I’m a competitive person, to say it lightly.
Maybe it comes from my status as the youngest child. Or maybe those stereotypes about fiery redheads with short fuses are true.
No matter the reason, I like to win. But more than that, I like to play.
I grew up playing sports, board games, card games — the works. I was never very good. But I dragged myself back to volleyball practice time and time again. I made a routine of heading to the card table with my cousins after dinner for Scrabble, spoons or a PG version of drinking games.
One gruesome game of Monopoly took up three days of vacation and ended with my brother and sister refusing to speak to each other for hours.
Even now, years removed from the days of making up my own games and competing for playing time, I find time to put my competitive personality to good use.
Moving into the dorms my first year at Loyola, I brought decks and decks of cards, hoping to teach my new friends all the games I grew up playing. Last year, my roommates and I became obsessed with competitive Solitaire, a version of the classic solo game where players work off of each other’s progress.
We joked about it, comparing ourselves to other college students who were likely heading out to the bars instead of setting up yet another round of cards while lounging in their pajamas.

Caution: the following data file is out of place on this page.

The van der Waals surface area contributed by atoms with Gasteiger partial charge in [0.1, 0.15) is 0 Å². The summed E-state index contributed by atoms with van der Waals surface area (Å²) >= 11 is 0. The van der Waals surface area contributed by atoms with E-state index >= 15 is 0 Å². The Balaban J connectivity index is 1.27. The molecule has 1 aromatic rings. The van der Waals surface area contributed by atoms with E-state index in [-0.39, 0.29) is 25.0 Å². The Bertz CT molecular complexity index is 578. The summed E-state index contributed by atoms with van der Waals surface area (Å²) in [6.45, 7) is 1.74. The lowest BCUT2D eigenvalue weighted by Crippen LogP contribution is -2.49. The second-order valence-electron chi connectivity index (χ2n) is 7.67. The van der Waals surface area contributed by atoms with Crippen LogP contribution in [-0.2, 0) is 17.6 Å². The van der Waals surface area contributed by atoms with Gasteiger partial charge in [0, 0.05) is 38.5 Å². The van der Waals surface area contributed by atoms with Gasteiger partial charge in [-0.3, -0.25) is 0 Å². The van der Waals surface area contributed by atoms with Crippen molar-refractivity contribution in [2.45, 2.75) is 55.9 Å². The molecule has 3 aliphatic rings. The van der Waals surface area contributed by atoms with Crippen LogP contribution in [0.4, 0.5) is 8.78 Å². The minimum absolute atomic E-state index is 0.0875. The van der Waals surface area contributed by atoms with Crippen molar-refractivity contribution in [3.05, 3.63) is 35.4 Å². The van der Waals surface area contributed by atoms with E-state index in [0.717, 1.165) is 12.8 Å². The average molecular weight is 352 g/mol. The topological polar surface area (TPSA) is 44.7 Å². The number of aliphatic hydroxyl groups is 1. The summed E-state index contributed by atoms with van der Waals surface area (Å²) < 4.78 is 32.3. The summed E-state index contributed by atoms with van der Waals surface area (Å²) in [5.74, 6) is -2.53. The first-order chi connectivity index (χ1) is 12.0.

A bit juvenile? Maybe. But it was fun to act like a kid. And we probably laughed more than we would have at the bars anyway. (Although last weekend, we did bring five decks of cards to a local bar and played a few rounds of Solitaire while trying to avoid being the unfortunate bar-goer who gets beer spilled on them).
I’m not too much of an athlete anymore, and I haven’t made up my own game in years. But it’s nice to have a hobby of sorts to fall back on.
In this week’s issue, the News section holds articles on Loyola’s declining international student population and alleged exclusion in one of Loyola’s sororities.
Sports looks into the men’s basketball team’s free throw percentage and A&E includes a feature about a Rogers Park resident who took a once-in-a-lifetime trip to the Grammys for his nomination.
In Opinion, The Phoenix Editorial Board calls on the university to lock its tuition for four years, meaning students wouldn’t have to deal with tuition increases each year.